OPINION: Why Should Businesses Take the Bold Step to Move Out of Kampala?

By: Colin Asiimwe

According to a 2015 report from the World Bank Group, viagra approved Kampala’s population will rise to a staggering 20 Million residents by 2040.

Fueled by unprecedented numbers in rural Urban migration and rapidly expanding city limits the trend seems inexorably tied to the 2040 middle income status vision Uganda has set for itself.

Kampala continues to deliver 70% of GDP although more than 85% of the country lives in rural Uganda. There is clearly a mismatch between businesses, medical services and population distribution.

This has raised the scary question for businesses that are currently based in Kampala whether to expand outside Kampala and what kind of business model will allow them to boldly expand and deliver services to the rest of the country while also winning in business.

For a lot of businesses, the bold defining step to out of the Kampala has been one fraught with indecision and often lack lustre execution.

This has left Ugandans outside the capital city unable to experience certain events, activities and benefits, promotions, and services. It has also left businesses in Kampala with growth ambitions outside it unsatisfied unless they are a market titan, a beverage brand, a telecom brand or a Movit or a Mukwano of sorts.

The fear is not unfounded as Uganda presents significant challenges for brands looking to expand out of Kampala. Principal being the plethora of languages spoken outside Kampala (Uganda has over 52 languages) and how this lowers the economies of scale enjoyed in Kampala where communication is done largely in English or rarely Luganda.


Some businesses have expressed the hesitation to move from Kampala because of the sparse population outside Kampala. This view is informed by the lower cost of reach per 1,000 persons in Kampala (Kampala’s daytime population is estimated at 6 million). Most businesses feel that they may not get these numbers which has impact on profitability and business bottom lines.

While other businesses hesitate because of the infrastructural investments and overheads that would be required in order to set up outfits and service points upcountry. This includes supply chain management, procurement, sales and marketing efforts all of which are critical to business success.

However, the case has been made that with only 15% – 18% of Ugandans living in Kampala there exists a large potentially open market outside Kampala that will reward businesses that are willing to take the bold decision to venture out there especially in budding urban centres like Mbarara, Jinja, fort Portal and Gulu which present the opportunity to tap into the emerging class of business traders and business communities in these towns provides a good incentive for businesses to move.

Secondly, the argument on infrastructure has repeatedly been countered by the availability of lower cost labour and more cooperative local authorities who will facilitate business flow and process management.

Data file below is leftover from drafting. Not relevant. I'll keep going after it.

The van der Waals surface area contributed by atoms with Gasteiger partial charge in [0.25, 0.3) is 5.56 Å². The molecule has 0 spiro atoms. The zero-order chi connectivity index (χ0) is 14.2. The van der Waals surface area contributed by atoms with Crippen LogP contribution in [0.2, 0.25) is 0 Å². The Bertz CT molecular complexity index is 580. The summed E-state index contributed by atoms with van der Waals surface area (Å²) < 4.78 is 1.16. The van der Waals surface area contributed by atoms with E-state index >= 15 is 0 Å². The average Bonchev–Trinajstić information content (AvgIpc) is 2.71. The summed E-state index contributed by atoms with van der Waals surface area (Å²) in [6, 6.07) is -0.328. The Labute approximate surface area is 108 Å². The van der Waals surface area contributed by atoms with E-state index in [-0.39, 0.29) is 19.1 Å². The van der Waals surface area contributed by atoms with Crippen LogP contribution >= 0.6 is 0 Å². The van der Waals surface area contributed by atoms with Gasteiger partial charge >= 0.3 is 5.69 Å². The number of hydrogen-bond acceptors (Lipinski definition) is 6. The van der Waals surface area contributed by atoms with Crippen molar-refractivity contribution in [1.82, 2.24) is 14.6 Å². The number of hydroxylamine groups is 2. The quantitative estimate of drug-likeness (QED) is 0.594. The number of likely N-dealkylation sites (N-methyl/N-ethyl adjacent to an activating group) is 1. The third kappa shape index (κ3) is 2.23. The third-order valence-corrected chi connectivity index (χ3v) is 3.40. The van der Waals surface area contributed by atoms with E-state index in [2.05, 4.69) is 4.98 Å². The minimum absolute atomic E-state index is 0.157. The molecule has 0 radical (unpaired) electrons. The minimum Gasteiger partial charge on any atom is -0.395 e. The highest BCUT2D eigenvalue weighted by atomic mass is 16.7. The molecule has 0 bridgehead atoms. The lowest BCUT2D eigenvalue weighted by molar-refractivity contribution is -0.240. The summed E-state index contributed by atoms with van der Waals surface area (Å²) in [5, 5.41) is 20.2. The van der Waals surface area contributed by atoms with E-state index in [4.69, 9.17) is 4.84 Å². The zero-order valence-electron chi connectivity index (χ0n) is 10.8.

Further, the precedent set by those businesses that have gone head to lead the way in investing, expanding and setting up services in these emerging towns is spurring the rest of the business class into making the leap. One such company is Vivo Energy Uganda, distributors of Shell fuels and associated products who recently opened up a multi-million revamped station at Jinja Ambercourt.

In an almost clairvoyant show of faith, Standard Chartered also opened up an ATM at the station while Nairobi-based eatery Java House also opened up a massive restaurant within the complex.  Going to show that if brands are willing to lead, others are willing to follow.

In his remarks Global Vivo Energy CEO Christian Chamas said “…in fact it is imperative that businesses expand out of Kampala and bring the rich variety of services they offer to the rest of the country. It is not just about profits but also about having faith in the economy. And if we continue to do it, others will follow us and together we will build a stronger economy”

Finally, the long held view that customers not in Kampala cannot enjoy or could not possibly want a hot coffee in the morning or a one stop convenient retailing store has been dispelled because it has been proven that they want to and will enjoy the things their money can afford them.

The market for these services exists through the expanded services made available at Shell service stations that are paired with Standard Chartered banking service together with pharmacy services making these places not just fuel points but rather destinations. One could even say brands like Shell are fueling development.

In closing, the need for businesses to grow, expand and establish themselves out Kampala is incumbent and urgent not just for themselves but also for the customers they serve.

With strong, emerging decentralized urban centres, this will not be as much as a far cry as has previously been thought. The only question is which businesses will fuel this next phase of expansion?

The writer is the strategist at MetropolitanRepublic Uganda.

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